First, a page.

“The best journeys in life are those that answer questions you never thought to ask.”-Rich Ridgeway
My trip to Cagayan de Oro in the central coast of Northern Mindanao has opened my eyes to more realities about life in the Philippines. I only knew the Mindanao region through little journeys along General Santos, Davao, the Samal Island, and the news.
One person, Canadian globetrotter, Kyle Jennermann nicknamed Kulas, who has been lingering in the country for three months now and who I’ve met in Cagayan de Oro, has beautiful stories about us Filipinos. I realize, he says it best that it is indeed more fun in the Philippines.
Fun is in the eager eyes and unstudied smiles radiating from the hearts of the ordinary people.
Cagayan de Oro is predominantly a Christian city. Augustinian friars arrived in 1622, leaving a trail of Spanish influence. The massive St. Augustine Cathedral, one among the oldest cathedrals in Mindanao, destroyed in 1945 during the American liberation of Cagayan de Oro, was rebuilt in Gothic style.
Chronicling significant events during the American colonial period, the General MacArthur Marker in Macabalan and the Macahambus Cave “Battle of Macahambus Hill” marker reckon Cagayan de Oro’s past.
A visit to the vintage summer house of statesman and dedicated public servant Emmanuel Pelaez hints at the beginnings of the cityhood of Cagayan de Oro.
The Museum of Three Cultures inside the Capitol University, established by educator, heritage conservation advocate Laureana San Pedro Rosales, is an exposure to the Muslim, Christian and Lumad cultures of the Mindanaoan region. Representations of the past, artistry and finery from T’boli, Bagobo, Higaonon, Manobo and other indigenous peoples fascinate
Social and political messages turned into art let the Filipino rethink of the widespread everyday issues such as vote selling, poor governance and privation.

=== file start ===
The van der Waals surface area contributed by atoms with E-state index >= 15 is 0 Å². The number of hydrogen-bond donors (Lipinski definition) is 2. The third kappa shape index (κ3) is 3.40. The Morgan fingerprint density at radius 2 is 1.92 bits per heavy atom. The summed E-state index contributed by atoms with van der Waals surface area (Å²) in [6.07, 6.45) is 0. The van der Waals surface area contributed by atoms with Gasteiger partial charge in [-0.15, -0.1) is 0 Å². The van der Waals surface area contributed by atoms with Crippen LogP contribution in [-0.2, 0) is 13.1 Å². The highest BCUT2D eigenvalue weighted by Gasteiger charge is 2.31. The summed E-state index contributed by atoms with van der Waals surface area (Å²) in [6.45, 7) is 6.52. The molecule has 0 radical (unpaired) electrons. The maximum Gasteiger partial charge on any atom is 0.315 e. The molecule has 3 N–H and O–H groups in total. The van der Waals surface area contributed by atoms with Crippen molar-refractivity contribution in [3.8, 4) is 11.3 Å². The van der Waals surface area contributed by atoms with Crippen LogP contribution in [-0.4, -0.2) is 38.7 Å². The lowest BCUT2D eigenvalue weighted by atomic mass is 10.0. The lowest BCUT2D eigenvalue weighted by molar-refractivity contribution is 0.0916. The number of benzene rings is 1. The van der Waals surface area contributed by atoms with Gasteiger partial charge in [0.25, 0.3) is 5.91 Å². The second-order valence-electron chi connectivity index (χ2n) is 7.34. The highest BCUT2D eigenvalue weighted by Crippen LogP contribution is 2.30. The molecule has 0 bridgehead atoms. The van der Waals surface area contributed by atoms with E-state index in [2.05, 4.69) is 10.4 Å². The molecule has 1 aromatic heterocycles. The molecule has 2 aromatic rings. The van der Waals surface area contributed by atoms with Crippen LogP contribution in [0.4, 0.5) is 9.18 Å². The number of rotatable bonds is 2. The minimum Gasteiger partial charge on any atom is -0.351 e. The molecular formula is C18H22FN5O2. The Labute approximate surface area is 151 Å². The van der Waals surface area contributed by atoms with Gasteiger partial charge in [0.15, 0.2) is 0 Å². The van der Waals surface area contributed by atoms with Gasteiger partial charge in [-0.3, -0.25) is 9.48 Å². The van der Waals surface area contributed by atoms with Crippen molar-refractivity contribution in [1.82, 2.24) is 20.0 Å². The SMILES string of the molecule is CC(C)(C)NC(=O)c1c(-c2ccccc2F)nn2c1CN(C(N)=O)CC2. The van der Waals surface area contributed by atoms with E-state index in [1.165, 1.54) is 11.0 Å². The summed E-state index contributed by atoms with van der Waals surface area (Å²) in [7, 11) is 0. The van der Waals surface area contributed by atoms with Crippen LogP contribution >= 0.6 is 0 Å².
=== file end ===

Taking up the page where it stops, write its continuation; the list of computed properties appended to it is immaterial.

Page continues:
I had a fling with local sinuglaw, a kind of fish ceviche and grilled pork belly concoction, flavored with indigenous tabon-tabon (kaffir lime fruit). Bitter undertones tease while savoring the appetizing fresh ocean smell and sweetness of the intoxicated morsels.
Kakanin, especially the latik-filled suman and corn tamales, were very nice! Also the sweet native pineapples! I also had an awesome discovery — Cagayan de Oro is the home of the best mango dessert I’ve ever had! Will have to write about it soon.
Introduced in 1995 by a small group of hardcore adventurers, the banner adventure product of Cagayan de Oro is rafting the raging rapids of the Cagayan de Oro River (to be posted in a separate story).
We arrived at a most trying time for booming CDO’s main attraction, at the time when a tourist went missing in the tricky river. We got to meet the city mayor, Oscar Moreno, who incidentally is married to an Ilocana from Dingras. He gave a fair straightforward picture of the tourism status of CDO.
In those days in Cagayan de Oro, I saw the very strong character of the Kagay-anons. Confronting reality and bending like a bamboo through Sendong-like misadventures is deep-rooted.
We can be harsh to ourselves sometimes, but here’s Kulas trying to become a Filipino, sharing the Filipino smile to the whole world.
Photographed by Lis, Jan, Carlo and Blauearth
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